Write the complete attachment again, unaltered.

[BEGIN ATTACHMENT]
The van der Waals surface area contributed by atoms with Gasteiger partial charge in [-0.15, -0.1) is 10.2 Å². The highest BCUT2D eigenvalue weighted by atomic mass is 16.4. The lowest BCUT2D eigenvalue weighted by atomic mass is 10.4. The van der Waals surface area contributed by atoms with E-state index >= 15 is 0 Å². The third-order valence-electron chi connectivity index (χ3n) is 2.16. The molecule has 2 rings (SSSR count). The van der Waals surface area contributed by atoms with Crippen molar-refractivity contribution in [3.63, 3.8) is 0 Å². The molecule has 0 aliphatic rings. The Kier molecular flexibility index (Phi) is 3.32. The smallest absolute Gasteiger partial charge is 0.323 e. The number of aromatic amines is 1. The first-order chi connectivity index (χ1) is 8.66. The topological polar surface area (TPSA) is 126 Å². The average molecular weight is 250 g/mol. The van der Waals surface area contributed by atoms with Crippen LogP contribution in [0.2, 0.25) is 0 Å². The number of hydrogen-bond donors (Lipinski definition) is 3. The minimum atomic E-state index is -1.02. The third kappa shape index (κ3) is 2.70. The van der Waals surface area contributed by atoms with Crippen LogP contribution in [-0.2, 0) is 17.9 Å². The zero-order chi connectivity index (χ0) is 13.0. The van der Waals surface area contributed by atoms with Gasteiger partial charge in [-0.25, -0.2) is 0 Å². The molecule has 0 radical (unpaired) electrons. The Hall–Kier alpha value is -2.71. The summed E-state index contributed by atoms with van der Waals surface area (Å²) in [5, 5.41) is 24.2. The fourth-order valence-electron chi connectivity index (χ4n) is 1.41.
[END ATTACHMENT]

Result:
The van der Waals surface area contributed by atoms with Gasteiger partial charge in [-0.15, -0.1) is 10.2 Å². The highest BCUT2D eigenvalue weighted by atomic mass is 16.4. The lowest BCUT2D eigenvalue weighted by atomic mass is 10.4. The van der Waals surface area contributed by atoms with E-state index >= 15 is 0 Å². The third-order valence-electron chi connectivity index (χ3n) is 2.16. The molecule has 2 rings (SSSR count). The van der Waals surface area contributed by atoms with Crippen molar-refractivity contribution in [3.63, 3.8) is 0 Å². The molecule has 0 aliphatic rings. The Kier molecular flexibility index (Phi) is 3.32. The smallest absolute Gasteiger partial charge is 0.323 e. The number of aromatic amines is 1. The first-order chi connectivity index (χ1) is 8.66. The topological polar surface area (TPSA) is 126 Å². The average molecular weight is 250 g/mol. The van der Waals surface area contributed by atoms with Crippen LogP contribution in [0.2, 0.25) is 0 Å². The number of hydrogen-bond donors (Lipinski definition) is 3. The minimum atomic E-state index is -1.02. The third kappa shape index (κ3) is 2.70. The van der Waals surface area contributed by atoms with Crippen LogP contribution in [-0.2, 0) is 17.9 Å². The zero-order chi connectivity index (χ0) is 13.0. The van der Waals surface area contributed by atoms with Gasteiger partial charge in [-0.25, -0.2) is 0 Å². The molecule has 0 radical (unpaired) electrons. The Hall–Kier alpha value is -2.71. The summed E-state index contributed by atoms with van der Waals surface area (Å²) in [5, 5.41) is 24.2. The fourth-order valence-electron chi connectivity index (χ4n) is 1.41.